The chronology of Arctic terrestrial environments is poorly documented due to the scarcity of representative deposits allowing radiometric age determinations. Endostromatolites are secondary carbonate precipitations filling fractures in karstic carbonate terrains found in various sites in Yukon, North-West Territories. Expectations about their use to document environmental change were high. The specimens studied here originate from the Bear Cave Mountains (Yukon). They fill presently unsaturated fissures along cliffs, above karstic formations, within a few meters from the bedrock surface. They occur on southern oriented surfaces, and systematically develop on the outer side surface of the fractures. These concretions are likely of biogenic origin, and are thought to form during periods with relatively warm conditions in the Arctic (i.e., maximum insolation intervals). We report here on 238U, 234U, 230Th, 226Ra, 14C, 13C and 18O analyses of a few thick specimens (2 cm). A first sample yielded inconsistent 14C- and 230Th-ages (ranging from bottom to top of the concretion10-4 ka and 260-55 ka, respectively). Higher resolution measurements in a second sample better illustrate trends from the layer immediately attached to the host rock (here Paleozoic limestone) and the outer, columnar surface of the concretion: i) 230Th/238U activity ratio decrease from near secular equilibrium values to appr. 0.2; ii) 238U- concentrations increase from ~ 2 to ~ 6 ppm, and iii) 226Ra/230Th activity ratios increase from near secular equilibrium values to 1.2. This pattern suggest a pseudo-Rayleigh fractionation process with redistribution of U-series isotopes from the host-rock into the calcrete growth layers, more or less in function of their relative solubility. Some addition of more soluble elements relating to water fluxes cannot be ruled out. Stable carbon isotopes suggest a similar process with a progressive enrichment in 13C (up to +8.5 ‰ vs. VPDB) attributed to kinetic fractionation with freezing of water inducing outgazing of an isotopically light CO2 with precipitation of a 13C-enriched calcite. The trend for a progressive enrichment in 14C suggests partial exchanges with the atmospheric CO2 circulating in bedrock fissures. Thus, if 14C and U-series methods cannot be used to set the age of such calcrete, they provide information on their accretion process. In view of the excess 226Ra observed throughout most of the concretion, the overall age of the study specimen cannot exceed a few thousand years (i.e., mid- to late-Holocene), but one cannot estimate any precise duration for the growth phase within this interval. Both their stable isotope properties and complex age structure made them unsuitable for precise paleoclimate reconstructions but allow inferences about the presence of seasonal/occasional active layer above the permafrost during their growth stages.
Foraminiferal and Isotopic Evidence for Sea-Ice Extent and Paleoceanography of the Amundsen Gulf, Canadian Arctic
Paleoclimatic reconstructions based on the identities and isotopic signatures of marine microfossils assist in estimating natural variability of ocean-climate dynamics. Sea-ice extent and its response to warming affects those dynamics, yet remains poorly known in many Arctic regions, including the Western Canadian Arctic Archipelago. Reconstructions of Late Holocene sea ice cover were created from foraminiferal and stable isotopic proxies from sediment cores collected by the Canadian Arctic Shelf Exchange Study (CASES) and ArcticNet. The five boxcores examined were collected in 2004 along a transect through the Central Amundsen Gulf. The top 30 cm of sediment represents an average of 1200 years cal BP, assuming constant sedimentation rates. The benthic calcareous and agglutinated foraminiferal assemblages suggest a decline in perennial sea-ice cover over the last millennium, and that the Amundsen Gulf may have experienced seasonally open waters within the last 300 years cal BP. The oxygen and carbon stable isotopes of benthic and planktonic species both demonstrate the spatial and temporal extent of variations in sea-ice cover and suggest changes in benthic conditions. In addition to facilitating stratigraphic correlation among boxcores through the Amundsen Gulf, the stable isotopes of foraminifera will assist in correlating the paleoceanographic conditions with those from other areas of the Arctic.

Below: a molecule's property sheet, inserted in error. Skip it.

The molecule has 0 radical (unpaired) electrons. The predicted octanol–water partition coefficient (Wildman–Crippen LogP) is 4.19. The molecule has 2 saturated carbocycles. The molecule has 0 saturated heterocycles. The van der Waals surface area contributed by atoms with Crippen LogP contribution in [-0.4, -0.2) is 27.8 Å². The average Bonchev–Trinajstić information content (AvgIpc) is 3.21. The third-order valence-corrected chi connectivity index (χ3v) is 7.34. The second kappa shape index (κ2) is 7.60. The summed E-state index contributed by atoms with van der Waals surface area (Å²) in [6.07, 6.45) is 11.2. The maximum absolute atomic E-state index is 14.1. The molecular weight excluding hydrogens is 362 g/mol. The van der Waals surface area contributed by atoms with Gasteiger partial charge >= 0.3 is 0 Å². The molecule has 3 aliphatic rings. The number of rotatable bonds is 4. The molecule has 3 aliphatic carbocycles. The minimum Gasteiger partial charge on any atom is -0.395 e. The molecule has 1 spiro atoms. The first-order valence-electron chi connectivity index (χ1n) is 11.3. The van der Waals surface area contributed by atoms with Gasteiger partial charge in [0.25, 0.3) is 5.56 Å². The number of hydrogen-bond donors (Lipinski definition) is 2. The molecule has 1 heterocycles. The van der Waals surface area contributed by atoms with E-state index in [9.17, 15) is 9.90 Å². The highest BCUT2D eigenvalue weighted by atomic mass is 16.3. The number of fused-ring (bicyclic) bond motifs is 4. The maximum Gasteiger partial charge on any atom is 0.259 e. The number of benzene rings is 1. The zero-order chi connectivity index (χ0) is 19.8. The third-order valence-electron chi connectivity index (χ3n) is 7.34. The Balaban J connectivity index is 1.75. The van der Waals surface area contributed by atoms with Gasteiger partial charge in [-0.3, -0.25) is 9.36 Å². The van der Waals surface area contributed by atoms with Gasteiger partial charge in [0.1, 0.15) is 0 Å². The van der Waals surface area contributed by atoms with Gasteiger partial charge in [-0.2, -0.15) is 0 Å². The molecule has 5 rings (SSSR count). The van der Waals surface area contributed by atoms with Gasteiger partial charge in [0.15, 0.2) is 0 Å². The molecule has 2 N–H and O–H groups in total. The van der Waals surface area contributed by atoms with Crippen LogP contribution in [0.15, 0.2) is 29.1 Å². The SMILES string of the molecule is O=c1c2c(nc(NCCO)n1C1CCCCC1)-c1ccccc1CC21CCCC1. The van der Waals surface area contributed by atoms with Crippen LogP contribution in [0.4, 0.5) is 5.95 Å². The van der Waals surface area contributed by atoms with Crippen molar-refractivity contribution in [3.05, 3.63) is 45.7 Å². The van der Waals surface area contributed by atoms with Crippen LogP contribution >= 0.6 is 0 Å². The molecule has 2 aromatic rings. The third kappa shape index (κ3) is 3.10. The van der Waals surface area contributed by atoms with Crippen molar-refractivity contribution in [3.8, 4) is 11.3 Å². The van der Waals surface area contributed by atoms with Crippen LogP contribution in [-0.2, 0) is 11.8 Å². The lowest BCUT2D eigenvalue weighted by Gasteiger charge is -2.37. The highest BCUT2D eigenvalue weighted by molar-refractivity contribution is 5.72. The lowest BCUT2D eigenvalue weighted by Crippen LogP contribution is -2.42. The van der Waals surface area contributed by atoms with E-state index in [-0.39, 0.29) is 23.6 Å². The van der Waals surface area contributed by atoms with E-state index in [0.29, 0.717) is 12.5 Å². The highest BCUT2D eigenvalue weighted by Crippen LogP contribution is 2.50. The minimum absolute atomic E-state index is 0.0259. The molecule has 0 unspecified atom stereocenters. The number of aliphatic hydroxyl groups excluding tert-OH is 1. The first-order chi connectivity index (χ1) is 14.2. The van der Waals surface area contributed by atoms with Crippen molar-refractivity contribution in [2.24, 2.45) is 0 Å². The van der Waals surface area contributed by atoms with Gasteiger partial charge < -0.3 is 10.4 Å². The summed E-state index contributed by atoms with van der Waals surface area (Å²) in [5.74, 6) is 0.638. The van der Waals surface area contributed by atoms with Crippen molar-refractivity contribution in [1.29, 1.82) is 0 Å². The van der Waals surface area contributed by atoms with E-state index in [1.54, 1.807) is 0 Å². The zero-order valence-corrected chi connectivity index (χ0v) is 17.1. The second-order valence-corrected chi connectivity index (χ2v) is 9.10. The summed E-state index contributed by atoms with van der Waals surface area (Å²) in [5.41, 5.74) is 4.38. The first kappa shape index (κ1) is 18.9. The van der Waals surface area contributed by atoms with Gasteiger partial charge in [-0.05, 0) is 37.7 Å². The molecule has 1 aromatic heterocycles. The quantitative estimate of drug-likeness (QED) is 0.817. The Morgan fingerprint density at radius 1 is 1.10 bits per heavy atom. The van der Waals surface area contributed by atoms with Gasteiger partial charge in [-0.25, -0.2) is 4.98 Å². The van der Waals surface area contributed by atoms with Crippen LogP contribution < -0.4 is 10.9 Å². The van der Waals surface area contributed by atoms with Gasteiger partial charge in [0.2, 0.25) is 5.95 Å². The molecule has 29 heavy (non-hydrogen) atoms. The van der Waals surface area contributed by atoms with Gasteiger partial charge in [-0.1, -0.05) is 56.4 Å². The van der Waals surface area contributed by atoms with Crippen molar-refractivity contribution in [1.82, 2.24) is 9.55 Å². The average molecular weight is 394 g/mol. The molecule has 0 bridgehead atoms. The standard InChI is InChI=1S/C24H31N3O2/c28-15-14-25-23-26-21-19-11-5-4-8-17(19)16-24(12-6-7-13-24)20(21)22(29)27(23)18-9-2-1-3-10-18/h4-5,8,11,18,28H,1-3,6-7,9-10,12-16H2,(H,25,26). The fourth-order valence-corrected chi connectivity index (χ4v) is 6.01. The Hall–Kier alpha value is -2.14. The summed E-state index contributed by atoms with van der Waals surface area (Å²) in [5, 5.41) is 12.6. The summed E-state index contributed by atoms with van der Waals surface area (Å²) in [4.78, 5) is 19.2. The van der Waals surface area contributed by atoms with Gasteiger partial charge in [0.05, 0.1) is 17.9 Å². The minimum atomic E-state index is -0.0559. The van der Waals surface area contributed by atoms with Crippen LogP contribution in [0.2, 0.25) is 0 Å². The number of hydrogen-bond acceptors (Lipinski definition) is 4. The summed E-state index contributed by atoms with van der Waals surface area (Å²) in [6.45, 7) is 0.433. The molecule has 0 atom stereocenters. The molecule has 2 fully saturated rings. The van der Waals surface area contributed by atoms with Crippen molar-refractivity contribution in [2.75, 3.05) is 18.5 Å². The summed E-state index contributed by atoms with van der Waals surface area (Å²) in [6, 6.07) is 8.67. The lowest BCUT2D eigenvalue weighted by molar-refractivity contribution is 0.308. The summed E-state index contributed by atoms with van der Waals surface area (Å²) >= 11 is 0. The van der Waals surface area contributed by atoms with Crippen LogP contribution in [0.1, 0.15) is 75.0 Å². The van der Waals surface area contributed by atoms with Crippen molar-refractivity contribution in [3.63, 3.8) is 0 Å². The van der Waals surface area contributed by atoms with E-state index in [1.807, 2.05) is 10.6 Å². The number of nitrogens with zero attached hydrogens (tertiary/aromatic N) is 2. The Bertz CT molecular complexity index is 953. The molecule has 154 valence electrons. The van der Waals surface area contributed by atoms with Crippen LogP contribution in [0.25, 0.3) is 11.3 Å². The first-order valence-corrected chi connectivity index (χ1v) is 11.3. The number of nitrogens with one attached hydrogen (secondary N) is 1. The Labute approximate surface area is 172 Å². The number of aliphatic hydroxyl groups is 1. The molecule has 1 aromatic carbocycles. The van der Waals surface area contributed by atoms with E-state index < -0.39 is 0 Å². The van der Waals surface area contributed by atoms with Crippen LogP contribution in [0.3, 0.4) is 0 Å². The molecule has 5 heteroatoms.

Quaternary evolution of the central canadian Arctic
Pleistocene ice streams of Lancaster Strait and Boothia Bay are important because of their effects on global climate, through meltwater output and icebergs calving in the Baffin Bay. Important concepts of ice streams genesis were developed from numerous studies of glacial geology of this area. Study of relative chronology and intensity of multiples ice flow is possible though field observations (microforms), detailed bathymetric data, satellite images and aerial photographs. Glacial transport in till (clasts, heavy minerals and geochemistry) yields useful information concerning the importance of successive ice flows. As the area is located north of the Keewatin ice divide, an early, northward movement is interpreted to reflect unconstrained ice movement emanating from the ice divide. Later, the development of the Boothia/Lancaster ice streams pulled in the ice flow lines gradually a zone of convergence located in the ice stream main axis. The mineral prospectivity of these regions is estimated from glacio-sedimentary methods, notably diamonds and metals. Absolute geochronological methods (14C AMS, IRSL and cosmogenic elements) help better constrain the temporal evolution of glacial and post-glacial events, and their correlation with global climatostratigraphy. Local reservoir effect is calculated using 14C AMS dating on coupled marine/terrestrial materials. Deglacial and last interglacial climate and chronology will be better understood from 14C AMS and IRSL dating of Paisley River section sediments.